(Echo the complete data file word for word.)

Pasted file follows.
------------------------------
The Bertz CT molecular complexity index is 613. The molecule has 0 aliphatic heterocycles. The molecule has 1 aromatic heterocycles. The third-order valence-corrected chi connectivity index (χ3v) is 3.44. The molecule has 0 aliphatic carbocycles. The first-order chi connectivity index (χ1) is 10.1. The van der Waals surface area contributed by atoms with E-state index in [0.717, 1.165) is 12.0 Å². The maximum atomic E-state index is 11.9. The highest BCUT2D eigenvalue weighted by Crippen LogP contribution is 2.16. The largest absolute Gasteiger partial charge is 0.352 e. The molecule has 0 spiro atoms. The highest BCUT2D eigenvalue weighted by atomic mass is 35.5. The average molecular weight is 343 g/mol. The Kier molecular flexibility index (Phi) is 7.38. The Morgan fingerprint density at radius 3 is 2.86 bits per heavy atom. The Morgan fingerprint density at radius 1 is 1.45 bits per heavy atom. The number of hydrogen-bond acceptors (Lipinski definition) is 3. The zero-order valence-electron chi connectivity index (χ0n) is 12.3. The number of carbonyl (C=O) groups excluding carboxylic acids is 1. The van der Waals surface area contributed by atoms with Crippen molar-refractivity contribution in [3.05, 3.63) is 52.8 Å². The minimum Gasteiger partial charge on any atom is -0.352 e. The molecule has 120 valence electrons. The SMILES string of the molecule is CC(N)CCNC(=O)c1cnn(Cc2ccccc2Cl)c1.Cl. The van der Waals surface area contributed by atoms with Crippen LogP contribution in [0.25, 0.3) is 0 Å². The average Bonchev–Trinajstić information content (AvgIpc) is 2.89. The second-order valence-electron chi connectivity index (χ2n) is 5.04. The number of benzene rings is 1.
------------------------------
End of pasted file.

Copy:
The Bertz CT molecular complexity index is 613. The molecule has 0 aliphatic heterocycles. The molecule has 1 aromatic heterocycles. The third-order valence-corrected chi connectivity index (χ3v) is 3.44. The molecule has 0 aliphatic carbocycles. The first-order chi connectivity index (χ1) is 10.1. The van der Waals surface area contributed by atoms with E-state index in [0.717, 1.165) is 12.0 Å². The maximum atomic E-state index is 11.9. The highest BCUT2D eigenvalue weighted by Crippen LogP contribution is 2.16. The largest absolute Gasteiger partial charge is 0.352 e. The molecule has 0 spiro atoms. The highest BCUT2D eigenvalue weighted by atomic mass is 35.5. The average molecular weight is 343 g/mol. The Kier molecular flexibility index (Phi) is 7.38. The Morgan fingerprint density at radius 3 is 2.86 bits per heavy atom. The Morgan fingerprint density at radius 1 is 1.45 bits per heavy atom. The number of hydrogen-bond acceptors (Lipinski definition) is 3. The zero-order valence-electron chi connectivity index (χ0n) is 12.3. The number of carbonyl (C=O) groups excluding carboxylic acids is 1. The van der Waals surface area contributed by atoms with Crippen molar-refractivity contribution in [3.05, 3.63) is 52.8 Å². The minimum Gasteiger partial charge on any atom is -0.352 e. The molecule has 120 valence electrons. The SMILES string of the molecule is CC(N)CCNC(=O)c1cnn(Cc2ccccc2Cl)c1.Cl. The van der Waals surface area contributed by atoms with Crippen LogP contribution in [0.25, 0.3) is 0 Å². The average Bonchev–Trinajstić information content (AvgIpc) is 2.89. The second-order valence-electron chi connectivity index (χ2n) is 5.04. The number of benzene rings is 1.